Five years after Kelo property right still threatened

Five years ago, the U.S. Supreme Court gutted an important private property protection in the U.S. Constitution. In Kelo v. New London, the court wrongfully decided it was acceptable for government to condemn and seize private property and give it to another owner.

To call attention to this unjust decision, the chairs of the 50 state Libertarian Party chapters and the members of the Libertarian National Committee have signed an open letter calling on the Supreme Court to reverse the Kelo ruling in a future case. They also called on state governments to adopt laws or constitutional amendments to eliminate this practice.

Signatories included Barbara Howe, chair of the Libertarian Party of North Carolina. Howe said that in January 2006 the LPNC adopted a resolution supporting a state constitutional amendment to prohibit seizure of private property to benefit private interests.

The LPNC resolution said the state constitution “contains inadequate restrictions on the State’s exercise of the power of eminent domain, in that it does not specifically address the power, merely stating in Article I, Section 19 that ‘No person shall be … deprived of his life, liberty, or property, but by the law of the land …”

House Bill 1659 currently being considered by the N.C. House would amend that section. The proposed amendment would make it clear that “Public use does not include the taking of property in order to convey an interest in the property for economic development.” It would also provide that “Just compensation shall be paid and, if demanded, shall be determined by a jury.”

The constitutional amendment would be submitted to state voters in November 2011 if the bill passes.

The bill has one major flaw, noted Daren Bakst of the John Locke Foundation. “It won’t address the primary means by which the government takes property for economic development: through blight laws, “ he said. “It also doesn’t address the fact that the government will always come up with a reason other than economic development to seize property, and courts will defer to the government and believe this alternative reason.”

Susette Kelo and her co-plaintiffs lost their homes when the New London Development Corp. wanted their land for its own development purposes and convinced New London to condemn their property for its benefit.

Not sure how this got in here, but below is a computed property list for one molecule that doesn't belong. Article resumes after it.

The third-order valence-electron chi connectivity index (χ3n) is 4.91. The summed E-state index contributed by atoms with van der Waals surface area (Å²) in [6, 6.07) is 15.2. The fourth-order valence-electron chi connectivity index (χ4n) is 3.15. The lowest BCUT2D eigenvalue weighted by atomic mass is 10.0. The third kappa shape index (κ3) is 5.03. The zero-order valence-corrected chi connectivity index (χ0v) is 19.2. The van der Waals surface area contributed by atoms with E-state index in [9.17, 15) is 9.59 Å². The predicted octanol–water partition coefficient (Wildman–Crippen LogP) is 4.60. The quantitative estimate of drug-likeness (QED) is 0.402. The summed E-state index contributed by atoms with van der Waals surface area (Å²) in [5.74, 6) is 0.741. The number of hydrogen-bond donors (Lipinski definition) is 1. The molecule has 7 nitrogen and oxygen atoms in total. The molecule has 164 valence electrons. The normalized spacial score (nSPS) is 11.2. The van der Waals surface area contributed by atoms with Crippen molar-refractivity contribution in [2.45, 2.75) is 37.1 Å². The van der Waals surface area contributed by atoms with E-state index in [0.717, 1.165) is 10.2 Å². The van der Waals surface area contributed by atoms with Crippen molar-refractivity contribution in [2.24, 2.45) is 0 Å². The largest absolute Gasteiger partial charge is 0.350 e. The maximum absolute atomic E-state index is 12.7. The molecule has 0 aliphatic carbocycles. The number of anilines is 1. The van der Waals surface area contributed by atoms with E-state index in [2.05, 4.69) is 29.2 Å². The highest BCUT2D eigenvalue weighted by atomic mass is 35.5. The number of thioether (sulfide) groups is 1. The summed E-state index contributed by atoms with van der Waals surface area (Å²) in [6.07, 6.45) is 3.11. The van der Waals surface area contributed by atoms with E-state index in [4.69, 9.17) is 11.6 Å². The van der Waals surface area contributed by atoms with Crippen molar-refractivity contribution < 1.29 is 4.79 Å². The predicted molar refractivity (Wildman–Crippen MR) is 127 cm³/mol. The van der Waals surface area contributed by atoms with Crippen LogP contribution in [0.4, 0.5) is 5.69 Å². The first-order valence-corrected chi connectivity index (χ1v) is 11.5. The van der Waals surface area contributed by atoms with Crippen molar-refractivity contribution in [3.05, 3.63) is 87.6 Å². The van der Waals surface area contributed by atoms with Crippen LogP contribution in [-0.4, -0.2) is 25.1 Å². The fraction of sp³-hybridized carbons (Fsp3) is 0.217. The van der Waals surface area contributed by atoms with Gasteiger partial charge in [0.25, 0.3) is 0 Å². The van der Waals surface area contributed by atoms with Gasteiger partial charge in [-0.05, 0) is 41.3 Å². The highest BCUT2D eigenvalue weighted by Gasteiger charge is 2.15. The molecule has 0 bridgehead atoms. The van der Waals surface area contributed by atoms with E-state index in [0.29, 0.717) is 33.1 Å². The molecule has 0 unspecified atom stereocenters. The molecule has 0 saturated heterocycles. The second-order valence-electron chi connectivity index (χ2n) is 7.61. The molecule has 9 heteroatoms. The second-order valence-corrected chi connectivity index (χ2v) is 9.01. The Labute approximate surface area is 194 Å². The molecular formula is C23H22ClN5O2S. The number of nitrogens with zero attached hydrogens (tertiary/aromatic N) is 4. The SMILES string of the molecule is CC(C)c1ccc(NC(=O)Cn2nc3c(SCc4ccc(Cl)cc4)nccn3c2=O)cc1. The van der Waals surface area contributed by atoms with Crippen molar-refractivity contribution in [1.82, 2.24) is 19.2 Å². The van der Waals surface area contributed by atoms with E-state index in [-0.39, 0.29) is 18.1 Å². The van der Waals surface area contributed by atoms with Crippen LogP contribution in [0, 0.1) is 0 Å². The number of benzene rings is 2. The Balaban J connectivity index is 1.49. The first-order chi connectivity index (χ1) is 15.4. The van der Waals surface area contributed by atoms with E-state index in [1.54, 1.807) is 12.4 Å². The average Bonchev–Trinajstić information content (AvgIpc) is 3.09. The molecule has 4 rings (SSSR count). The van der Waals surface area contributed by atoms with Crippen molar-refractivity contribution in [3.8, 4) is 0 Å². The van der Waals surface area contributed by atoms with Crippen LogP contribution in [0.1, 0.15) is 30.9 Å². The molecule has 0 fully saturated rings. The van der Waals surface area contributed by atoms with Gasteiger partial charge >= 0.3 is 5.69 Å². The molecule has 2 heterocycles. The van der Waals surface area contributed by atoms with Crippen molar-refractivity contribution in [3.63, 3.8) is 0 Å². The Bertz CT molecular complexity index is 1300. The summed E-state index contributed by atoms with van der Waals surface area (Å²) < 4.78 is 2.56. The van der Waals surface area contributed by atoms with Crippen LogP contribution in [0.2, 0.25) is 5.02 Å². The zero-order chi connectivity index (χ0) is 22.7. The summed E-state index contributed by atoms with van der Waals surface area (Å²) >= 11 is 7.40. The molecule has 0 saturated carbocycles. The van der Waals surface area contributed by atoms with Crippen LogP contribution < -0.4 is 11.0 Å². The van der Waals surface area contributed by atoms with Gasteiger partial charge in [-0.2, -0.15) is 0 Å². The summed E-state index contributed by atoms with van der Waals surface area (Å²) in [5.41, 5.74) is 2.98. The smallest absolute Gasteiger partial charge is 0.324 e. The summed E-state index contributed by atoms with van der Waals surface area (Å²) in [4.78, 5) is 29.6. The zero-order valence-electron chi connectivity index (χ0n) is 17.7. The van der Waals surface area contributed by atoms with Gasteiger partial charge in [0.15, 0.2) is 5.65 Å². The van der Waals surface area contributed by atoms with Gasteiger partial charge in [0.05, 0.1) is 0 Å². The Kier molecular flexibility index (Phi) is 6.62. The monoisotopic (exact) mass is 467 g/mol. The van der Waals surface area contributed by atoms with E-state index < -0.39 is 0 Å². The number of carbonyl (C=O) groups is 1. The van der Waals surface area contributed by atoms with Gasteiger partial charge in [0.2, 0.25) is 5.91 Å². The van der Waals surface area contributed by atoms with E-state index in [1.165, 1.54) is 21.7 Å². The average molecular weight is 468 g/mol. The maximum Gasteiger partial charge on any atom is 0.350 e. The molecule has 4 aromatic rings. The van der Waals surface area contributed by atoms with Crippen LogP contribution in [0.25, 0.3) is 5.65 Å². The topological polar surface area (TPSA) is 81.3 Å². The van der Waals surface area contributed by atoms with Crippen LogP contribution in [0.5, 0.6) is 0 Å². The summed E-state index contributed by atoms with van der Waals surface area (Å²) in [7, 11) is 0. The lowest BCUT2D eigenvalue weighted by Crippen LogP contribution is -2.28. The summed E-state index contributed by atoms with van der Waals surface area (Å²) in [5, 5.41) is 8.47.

In their statement the Libertarian leaders said that the Kelo decision not only gutted private property protection, it also expanded the government’s unjust power of eminent domain.

“Even more shamefully, the proposed development never materialized,” they noted. “Eminent domain is bad enough when it is used to expand government roads and schools, but the practice of forcibly taking a person’s land to give to a company for things like shopping malls is utterly wrong.”

The Libertarian Party platform strongly supports private property rights. Libertarians oppose all government interference with private property, such as confiscation, nationalization, and eminent domain.

Last year, Susette Kelo commented that “even though over 40 states have passed legislation offering some protection to home and business owners, don’t think your property is safe, because it is not.”

The Castle Coalition, which works to protect property owners from eminent domain abuse, has given only five states an A or A- rating for eminent domain reform in the wake of the Kelo decision. North Carolina rates a C-.

Many states, like North Carolina, have passed reforms that sound strong at first, but contain major loopholes or other bad provisions. Republicans and Democrats like to posture as eminent domain reformers while they carve out exceptions for special interests. In North Carolina, the taxpayer-funded N.C. League of Municipalities also opposes any restrictions on eminent domain, including HB 1659.

Suggested reading

Eminent Domain in N.C.: The Case for Real Reform